We looked at Defense in the prior example, but something to keep in mind is that all three primary stats (Attack, Defense, HP) are calculated via the same style of formula. Since we have a weapon skill on this character, we’ll add that and see how things change.
([baseWeaponAttack x (1 + sumTotalWeaponBonus)] + sumFlatAttack) x (1 + [sumTotalAttackBonus])
([1698 x (1 + 2)] + 2209) x (1 + [4.00]) = 36,515 which matches her Attack value.
(As with the previous example, a simulator string is available if desired as an additional exercise for the viewer.)
Math plus Extended Warranty
“But Archon, why are you spending all this time talking about how stats are calculated?” you may be wondering.
Well, that’s easy. Remember from the top that our friend Extended Warranty works by increasing the raw stats of your hero’s gear. All primary stats (Att / Def / HP) that come from their gear will be increased thanks to EW and then further amplified by any skills the hero has. For Fighters, this results in much better ability to take attacks: they use HP / Def increasing skills that scale nicely with the higher base HP / Def of their gear granted by EW. For Spellcasters, this gives them the ability to take attacks a bit better without losing out on much offensive strength. For our last example, let’s take a look at Hawke – an Arch Druid employed by Livvi over on our Discord server (thanks Liv!).
Extended Warranty’s equipment effect functions identically to what we saw with Natasha’s weapon skill (but applied to every primary stat aka HP / Att / Def on every piece of gear). You add an extra percentage to the item’s flat stat total and then multiply it by their accumulated bonuses. For this example, I want to do things slightly differently. Let’s look at how much additional defensive power (both HP & Def) Hawke is getting from Extended Warranty itself.
We have three items that are provide HP as a secondary stat – both Premium Brand Jams and his Pharaoh’s Pact. At Flawless quality, these items grant 102 (each PBJ) and 92 (PP) HP respectively. This is a total of 296 bonus HP before any additional multipliers. EW bumps these numbers up to 142.8 for the Jams and 128.8 for the Pact. This gives us a new total of 414.4, rounded down to 414. When compared to the items’ base value, Hawke receives an extra 118 HP from Extended Warranty, which is easily enough to live through another stray attack or two when fighting most quest enemies.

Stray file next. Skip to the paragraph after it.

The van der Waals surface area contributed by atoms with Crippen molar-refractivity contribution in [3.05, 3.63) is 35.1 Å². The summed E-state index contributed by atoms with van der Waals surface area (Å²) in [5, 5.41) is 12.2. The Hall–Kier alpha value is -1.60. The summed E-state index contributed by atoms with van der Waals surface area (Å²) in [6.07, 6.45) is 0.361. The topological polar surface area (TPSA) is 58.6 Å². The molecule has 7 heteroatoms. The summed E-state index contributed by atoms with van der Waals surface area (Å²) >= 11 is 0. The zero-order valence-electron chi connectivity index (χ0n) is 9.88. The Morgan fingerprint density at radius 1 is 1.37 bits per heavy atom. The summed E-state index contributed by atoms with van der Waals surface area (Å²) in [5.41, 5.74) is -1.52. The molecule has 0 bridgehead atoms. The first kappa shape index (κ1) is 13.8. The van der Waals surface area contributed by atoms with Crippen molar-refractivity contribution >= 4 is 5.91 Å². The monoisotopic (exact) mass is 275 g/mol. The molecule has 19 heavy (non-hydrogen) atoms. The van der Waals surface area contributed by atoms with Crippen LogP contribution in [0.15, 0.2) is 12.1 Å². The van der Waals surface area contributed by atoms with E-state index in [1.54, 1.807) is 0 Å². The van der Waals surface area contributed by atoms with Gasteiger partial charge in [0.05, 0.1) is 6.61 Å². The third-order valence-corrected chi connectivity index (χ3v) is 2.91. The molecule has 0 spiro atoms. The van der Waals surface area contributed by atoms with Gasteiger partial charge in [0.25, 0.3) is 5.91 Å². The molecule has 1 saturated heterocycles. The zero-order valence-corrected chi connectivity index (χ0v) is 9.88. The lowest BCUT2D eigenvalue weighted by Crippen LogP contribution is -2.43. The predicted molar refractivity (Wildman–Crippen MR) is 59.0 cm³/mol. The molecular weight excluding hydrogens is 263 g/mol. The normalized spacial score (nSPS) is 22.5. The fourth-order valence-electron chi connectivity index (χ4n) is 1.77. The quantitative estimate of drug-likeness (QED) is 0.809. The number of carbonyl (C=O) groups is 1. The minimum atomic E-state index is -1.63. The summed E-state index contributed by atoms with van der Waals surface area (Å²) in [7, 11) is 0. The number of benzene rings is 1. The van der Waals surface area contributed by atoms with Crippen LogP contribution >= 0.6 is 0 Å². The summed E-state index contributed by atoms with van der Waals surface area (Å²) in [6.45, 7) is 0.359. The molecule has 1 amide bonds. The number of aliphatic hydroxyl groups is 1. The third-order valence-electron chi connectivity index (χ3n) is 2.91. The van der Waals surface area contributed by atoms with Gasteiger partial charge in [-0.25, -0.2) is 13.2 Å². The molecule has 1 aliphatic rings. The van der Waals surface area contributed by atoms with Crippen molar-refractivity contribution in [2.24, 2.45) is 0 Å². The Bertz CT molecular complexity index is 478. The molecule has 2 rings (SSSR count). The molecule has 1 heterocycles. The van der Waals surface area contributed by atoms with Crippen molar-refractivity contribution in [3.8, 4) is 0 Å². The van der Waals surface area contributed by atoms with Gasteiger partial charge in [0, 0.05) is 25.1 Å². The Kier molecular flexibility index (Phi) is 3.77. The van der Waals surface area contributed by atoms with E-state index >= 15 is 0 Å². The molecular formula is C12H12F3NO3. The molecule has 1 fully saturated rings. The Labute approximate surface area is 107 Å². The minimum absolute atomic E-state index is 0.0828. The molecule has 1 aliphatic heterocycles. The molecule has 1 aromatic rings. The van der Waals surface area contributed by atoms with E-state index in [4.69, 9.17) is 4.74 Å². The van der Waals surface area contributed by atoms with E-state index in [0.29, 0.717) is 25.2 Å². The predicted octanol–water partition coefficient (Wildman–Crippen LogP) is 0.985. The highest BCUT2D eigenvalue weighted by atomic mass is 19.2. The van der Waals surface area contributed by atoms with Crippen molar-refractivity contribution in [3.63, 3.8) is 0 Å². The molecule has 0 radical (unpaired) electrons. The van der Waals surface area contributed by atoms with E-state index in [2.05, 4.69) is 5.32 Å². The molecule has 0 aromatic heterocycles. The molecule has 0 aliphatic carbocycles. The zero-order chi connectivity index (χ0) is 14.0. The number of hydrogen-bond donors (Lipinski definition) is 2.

As far as Defense goes, there are three items that have it – the Ivory Queen Rod (448), the Garb of the Primordial (695), and the Forlorn Acorn (827). Mana Shield grants 65% bonus Defense on top of that. He’s getting a total of 3,250.5 Defense from these items and Mana Shield (448 + 695 + 827) x [1 + 0.65]. If we factor in Extended Warranty, those items jump up to 627.2 (IQR), 973 (GotP), and 1,157.8 (FA). Add these together and multiply by Mana Shield and we have a new Defense of 4,550.7 (rounded to 4,551). This is an additional 1,300 Defense, which helps a lot to take hits slightly better (especially when paired with the extra HP that is also here).
Overall, you get a good amount of stat power from Extended Warranty even if you have low (or no) skill bonuses to those stats.
Next up, some classes get a bit more out of Extended Warranty’s bonuses than others. This is typically divided into two groups: classes that have bonus stats from their innate skill, and classes that have an equipment bonus as their innate skill. Both types benefit greatly from Extended Warranty. These are:
Bonus stats from Innate:
- Soldier (Defense)
- Barbarian (HP)
- Berserker (attacker builds, scaling Attack depending on HP threshold)
- Dark Knight (Attack & HP)
- Mage (Attack)
- Cleric (HP)
- Geomancer (Attack)
- Chronomancer (Attack)
Equipment stats from Innate:
- Knight (Shield & all Armor items)
- Thief (Dagger – upgraded to all weapons when promoted)